However, there are also a couple of downsides to web working. I generally enjoy working alone, and this semester and class has been such a collaborative process that I found frustrating at time. Knowing that I will need to work in teams later on down the road with my future career path, this was a good reality check for how well I can work with others and how dependent you are on your team to get their job done and do it well. Another downside of webworking is how easily I can get distracted. I rarely ever use the internet for one thing at a time, and usually have AIM programs and a movie playing in the background. When I’m on the internet I will always have multiple tabs opened to Facebook and Twitter and other non-school related sites. It’s easy to get pulled away from webworking when you are essentially having a work life blend even when you are just on the computer. I am blending my time to work on assignments with time to do some social networking and other activities.

May 5, 2009

Web Work

I like how Zelenka replaced the concept of work life balance with work life blend. This makes sense because the balance means that your work life and personal life are separate and the “blend” idealizes both happening at the same time or allowing to weave together both aspects throughout the course of the day which can be an aspect of web work. I think this did happen for me this semester. This is the third online class I have taken in my time at the University and I have enjoyed them all not only because of the content but because of the ability to work on my own schedule as opposed to during set class times. I'm much more of a night than a morning person so I much prefer getting course work done late at night as opposed to getting up for an 8:00 class. Another important aspect of how web work creates a blend that I've noticed is that I can put off things easier (whether that be good or bad). For instance in this class we basically had weekly dead lines and as long as the work was done before the deadline it was fine. So if something came up that I would rather do than coursework I could do that and do coursework later as long as it was before Sunday night or whatever the deadline was. In other classes you have to sacrifice more things that you would rather do in order to have things done on a every other day when class is held deadline.

I agree with Kaitlin's post that online work can also be very distracting. I frequently found myself surfing the net randomly for a half hour at a time or more when trying to get work done or write my wiki page and other people/things in my apartment when I'm trying to work were also very distracting. I was able to work around this though by forcing myself to go to the library in between my classes on Tuesday and get a majority of the work done for both my online classes this semester in that time period. This made my online work much more efficient if I did it outside of my home.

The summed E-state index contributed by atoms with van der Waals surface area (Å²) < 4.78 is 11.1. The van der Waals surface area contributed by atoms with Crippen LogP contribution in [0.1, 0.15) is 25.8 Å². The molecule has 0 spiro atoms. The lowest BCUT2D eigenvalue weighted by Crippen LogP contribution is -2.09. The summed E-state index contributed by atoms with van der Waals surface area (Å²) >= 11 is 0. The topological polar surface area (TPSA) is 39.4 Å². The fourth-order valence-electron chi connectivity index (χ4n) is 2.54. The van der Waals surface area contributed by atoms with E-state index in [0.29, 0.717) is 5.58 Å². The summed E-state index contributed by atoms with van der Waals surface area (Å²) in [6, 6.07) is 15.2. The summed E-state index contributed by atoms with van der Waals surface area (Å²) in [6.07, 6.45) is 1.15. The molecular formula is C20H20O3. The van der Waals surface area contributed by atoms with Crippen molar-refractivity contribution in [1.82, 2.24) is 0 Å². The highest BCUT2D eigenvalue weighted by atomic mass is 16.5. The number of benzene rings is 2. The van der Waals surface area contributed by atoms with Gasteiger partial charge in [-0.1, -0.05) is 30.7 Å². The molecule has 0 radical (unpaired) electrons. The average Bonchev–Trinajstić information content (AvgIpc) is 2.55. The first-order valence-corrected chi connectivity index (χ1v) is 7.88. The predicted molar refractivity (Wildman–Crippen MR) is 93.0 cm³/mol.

Overall, I guess online work has its ups and downs like anything else. I could see myself working at a job thats maybe a partial online environment but not entirely. I think seeing and meeting with the people you are working with at least half the time is important and I don't think being isolated behind your computer for hours and days on end is very productive or healthy. Human contact is just as important in the workplace as outside of the work place in my opinion.

I prefer to think of my blend as a malt.

Over the past 15 weeks of web-working, I have grown to really enjoy it. Instead of having class in a classroom at set times during the week, I can learn on my own when I have time. But as the course went on, I discovered that I like having a set time to do things. I realized that I began doing the same things almost every week. For example, I would check the Moodle on Monday night and complete the readings (sometimes they carried over into Tuesday). On Wednesday mornings I would complete my blog post and on Thursday nights I would comment on my classmate’s posts. Depending on my schedule, I would complete other assignments (like writing a sub-topic page) generally over the weekend. (Obviously I did not follow the schedule this week). From this I realized that what I like most about web-working is working from home. It also allows for bursty working. I am not forced into a certain number of hours of work and so can complete things when I feel most productive. But what I like best about web-working is also the worst thing about it. There are so many more things to distract me while I am at home; like my roommates and spider solitaire. So I learned how to devote my attention to the task at hand. Zelenka & Sohn (2008) talk about this through the concept of mindfulness. They give the example of having to shift all of your attention between a project and a question someone asks you (Zelenka & Sohn 2008, p. 275). I see where this comes into play with web-working. On Mondays and Wednesdays I watch a six month old baby for my landlord. I often get work done while he is sleeping or entertaining himself. But when I am working on something and he wakes up from his nap, I need to immediately shift my attention from my work to taking care of him.